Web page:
The axe spiraled through the air and sunk into the tree trunk, inches from the ogre’s face. The tyrant roared, his beady eyes murderous as he glared at the tribe around him. They grunted back, brandishing their axes, ready to throw.
This definitely wasn’t the safest place on Nexus, Verdok thought. He’d been searching the planet, trying to determine where Kyra had sent the boy with the mohawk, the last known person to hold the Tangle Thief. Shapeshifting, Verdok had assumed dozens of forms as he searched, and he was no closer than when he started.
The goon that Verdok had been punishing charged away from the tree, his large feet thundering across the forest floor. He pushed both smaller and larger tribe members down as he headed straight for Verdok, an ugly grimace on his flat face.
Smoke from the many fires wafted through the camp, where the primitive race on Scowotz huddled in leather tents or washed their wool clothes in a nearby stream. Verdok, having taken on the appearance of the savage race’s leader, sat cross-legged, the black smoke making his eyes burn with irritation. Around him, several of the tribe’s males stood, their stance protective. They had no idea that their trusted leader was lying face down in the river, where Verdok had left him.
Those from Nexus, Verdok had found, appeared almost human-like, except they were larger and had distinct differences in their mental and physical capabilities. For instance, this race from Scowotz all had larger heads and poor verbal skills. They were flat footed and nearly toeless, which gave them horrible balance. However, they made up for this with incredible strength and superior height. Even the females were all over six feet tall.
The giant pointed his fat finger in Verdok’s direction. “You! Me! Now!”
It had been like this since Verdok had taken on the form of the chief leader. He was constantly tested for his position. They were an ugly race that relied on brutish skills instead of democracy. No wonder this race is dying off. Well, also they slept in tents with dirt floors and never bathed.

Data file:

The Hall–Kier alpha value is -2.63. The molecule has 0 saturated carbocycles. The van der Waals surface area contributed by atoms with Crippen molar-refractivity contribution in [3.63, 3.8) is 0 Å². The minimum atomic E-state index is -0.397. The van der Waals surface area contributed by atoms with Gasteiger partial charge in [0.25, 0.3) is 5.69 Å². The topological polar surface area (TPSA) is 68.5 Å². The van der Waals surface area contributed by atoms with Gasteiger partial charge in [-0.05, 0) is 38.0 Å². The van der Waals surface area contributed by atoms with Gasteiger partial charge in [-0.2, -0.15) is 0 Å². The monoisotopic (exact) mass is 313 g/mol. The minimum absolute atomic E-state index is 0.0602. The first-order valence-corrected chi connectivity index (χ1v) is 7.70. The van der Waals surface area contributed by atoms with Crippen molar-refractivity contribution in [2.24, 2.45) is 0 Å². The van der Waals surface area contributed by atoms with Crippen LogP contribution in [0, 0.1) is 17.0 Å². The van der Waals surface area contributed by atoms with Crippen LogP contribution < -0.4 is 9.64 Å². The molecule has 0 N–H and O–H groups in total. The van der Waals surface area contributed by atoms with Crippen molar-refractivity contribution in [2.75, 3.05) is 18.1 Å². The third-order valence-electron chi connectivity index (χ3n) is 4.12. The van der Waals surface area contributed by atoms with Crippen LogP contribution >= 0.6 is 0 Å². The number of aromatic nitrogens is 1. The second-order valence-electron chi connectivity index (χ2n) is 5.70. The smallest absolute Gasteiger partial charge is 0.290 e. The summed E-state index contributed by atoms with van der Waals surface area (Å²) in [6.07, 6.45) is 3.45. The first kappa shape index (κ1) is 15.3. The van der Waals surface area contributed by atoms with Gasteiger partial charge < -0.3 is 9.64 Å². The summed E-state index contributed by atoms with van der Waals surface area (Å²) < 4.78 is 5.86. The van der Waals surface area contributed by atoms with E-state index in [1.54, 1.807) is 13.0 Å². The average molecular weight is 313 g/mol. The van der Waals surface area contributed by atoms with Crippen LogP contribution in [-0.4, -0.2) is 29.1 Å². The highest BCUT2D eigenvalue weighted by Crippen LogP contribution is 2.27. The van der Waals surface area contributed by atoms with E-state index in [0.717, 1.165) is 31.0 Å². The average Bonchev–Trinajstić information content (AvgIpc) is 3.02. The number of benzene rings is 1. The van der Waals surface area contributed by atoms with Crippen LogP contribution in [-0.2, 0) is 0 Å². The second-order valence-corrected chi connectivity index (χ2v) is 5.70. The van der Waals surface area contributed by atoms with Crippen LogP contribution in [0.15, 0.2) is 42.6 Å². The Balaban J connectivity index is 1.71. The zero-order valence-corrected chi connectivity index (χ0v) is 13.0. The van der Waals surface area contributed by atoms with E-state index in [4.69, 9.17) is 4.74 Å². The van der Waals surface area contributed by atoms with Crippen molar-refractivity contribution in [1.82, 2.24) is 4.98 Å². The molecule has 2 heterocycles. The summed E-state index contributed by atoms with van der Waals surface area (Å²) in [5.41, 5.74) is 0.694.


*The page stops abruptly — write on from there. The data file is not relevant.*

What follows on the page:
The putrid smell of the males that charged by Verdok to defend him nearly made him pass out. He picked up the axe closest to him and jumped to a standing position. The chief was easily the largest in the tribe, which was obviously how he’d taken the role. Brandishing the axe over his head, he swung it from side to side, the way he’d seen one of the other males do before battle, obviously an attempt at intimidation. Verdok, as a shapeshifter, was unmatched in his ability to quickly pick up the behaviors of the entity he was impersonating.
The chief’s supporters jumped back, hooting deeply. The male who had been about to challenge dropped his chest down, his long arms danging by his sides and knuckles brushing the ground. The giant grunted, his long hair hanging loosely in his face. Verdok swept his own mop of curly dreadlocks off his shoulders.
This race lived in the overcast north of Nexus for a reason. Their red hair and sensitive skin wouldn’t fair well on the southern continents, which Verdok had already searched to find wide open beaches and dark-skinned races who basked in the sun from morning until night.
The savage beat his chest, not at all deterred by Verdok’s show of intimidation. Although weapons weren’t something he was comfortable with, he’d watched the males of this tribe long enough to know that they never fought fearfully.
When his arm swung around, Verdok let go of the axe and it spiraled through the air, end over end, until it struck the beast in the chest. The giant’s thick hands reached for the axe lodged in his torso and froze before they connected with the handle. The crowd fell silent. The tribe members looked around with uncertainty. They grunted to each other, a babbling that grew in intensity as the giant stood frozen, his shocked gaze on the instrument protruding from his chest.
The brute gulped, and blood slipped from the corner of his mouth. This seemed to invigorate the crowd, their grunting growing in volume. The challenger stumbled forward several paces. Verdok didn’t move, even when his attacker was close, only five yards away. The beast rocked back on his heels, like he was thinking better of the decision to charge, but then he bolted forward, falling face-first on the axe.
The crowd cheered wildly, many of them throwing their meaty fists into the air. Verdok didn’t even grant the fallen tribesman a glance before turning to the rest of his tribe.
“Clear off!” he yelled. “There’s work to be done. Get to it!”
The crowd silenced at once, many of them looking at one another like they didn’t fully understand the order. Shrugging their enormous shoulders, they slowly dispersed. The men filed back in the direction of their tents, or toward the stream where the females were cleaning and gathering water. The surprise on their faces told Verdok that a leader usually celebrated after a victory when being challenged. However, Verdok didn’t care. He was only looking for an excuse to get as far from this primitive tribe as possible. The boy with the black mohawk hadn’t been here.
He turned and trudged purposefully in the opposite direction, not even caring that many of the tribe members were giving him curious glances.